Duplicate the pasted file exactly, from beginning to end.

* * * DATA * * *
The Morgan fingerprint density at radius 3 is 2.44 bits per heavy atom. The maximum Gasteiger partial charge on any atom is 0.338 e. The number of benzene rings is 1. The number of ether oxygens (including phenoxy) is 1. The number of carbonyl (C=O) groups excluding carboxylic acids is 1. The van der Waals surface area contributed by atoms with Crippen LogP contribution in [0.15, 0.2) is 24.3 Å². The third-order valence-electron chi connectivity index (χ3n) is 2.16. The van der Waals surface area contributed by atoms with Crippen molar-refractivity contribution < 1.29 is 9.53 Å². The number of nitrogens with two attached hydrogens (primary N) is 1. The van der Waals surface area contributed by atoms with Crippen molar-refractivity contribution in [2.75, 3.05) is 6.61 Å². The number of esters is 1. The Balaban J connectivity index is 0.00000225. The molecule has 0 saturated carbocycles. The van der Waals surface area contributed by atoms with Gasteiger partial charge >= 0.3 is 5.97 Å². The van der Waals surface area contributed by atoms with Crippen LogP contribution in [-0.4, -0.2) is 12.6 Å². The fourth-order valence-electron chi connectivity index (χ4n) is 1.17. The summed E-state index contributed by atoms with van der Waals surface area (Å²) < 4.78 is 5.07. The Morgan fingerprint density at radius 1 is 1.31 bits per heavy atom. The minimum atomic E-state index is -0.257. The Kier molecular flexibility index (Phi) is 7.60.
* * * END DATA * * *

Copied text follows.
The Morgan fingerprint density at radius 3 is 2.44 bits per heavy atom. The maximum Gasteiger partial charge on any atom is 0.338 e. The number of benzene rings is 1. The number of ether oxygens (including phenoxy) is 1. The number of carbonyl (C=O) groups excluding carboxylic acids is 1. The van der Waals surface area contributed by atoms with Crippen LogP contribution in [0.15, 0.2) is 24.3 Å². The third-order valence-electron chi connectivity index (χ3n) is 2.16. The van der Waals surface area contributed by atoms with Crippen molar-refractivity contribution < 1.29 is 9.53 Å². The number of nitrogens with two attached hydrogens (primary N) is 1. The van der Waals surface area contributed by atoms with Crippen molar-refractivity contribution in [2.75, 3.05) is 6.61 Å². The number of esters is 1. The Balaban J connectivity index is 0.00000225. The molecule has 0 saturated carbocycles. The van der Waals surface area contributed by atoms with Gasteiger partial charge >= 0.3 is 5.97 Å². The van der Waals surface area contributed by atoms with Crippen LogP contribution in [-0.4, -0.2) is 12.6 Å². The fourth-order valence-electron chi connectivity index (χ4n) is 1.17. The summed E-state index contributed by atoms with van der Waals surface area (Å²) < 4.78 is 5.07. The Morgan fingerprint density at radius 1 is 1.31 bits per heavy atom. The minimum atomic E-state index is -0.257. The Kier molecular flexibility index (Phi) is 7.60.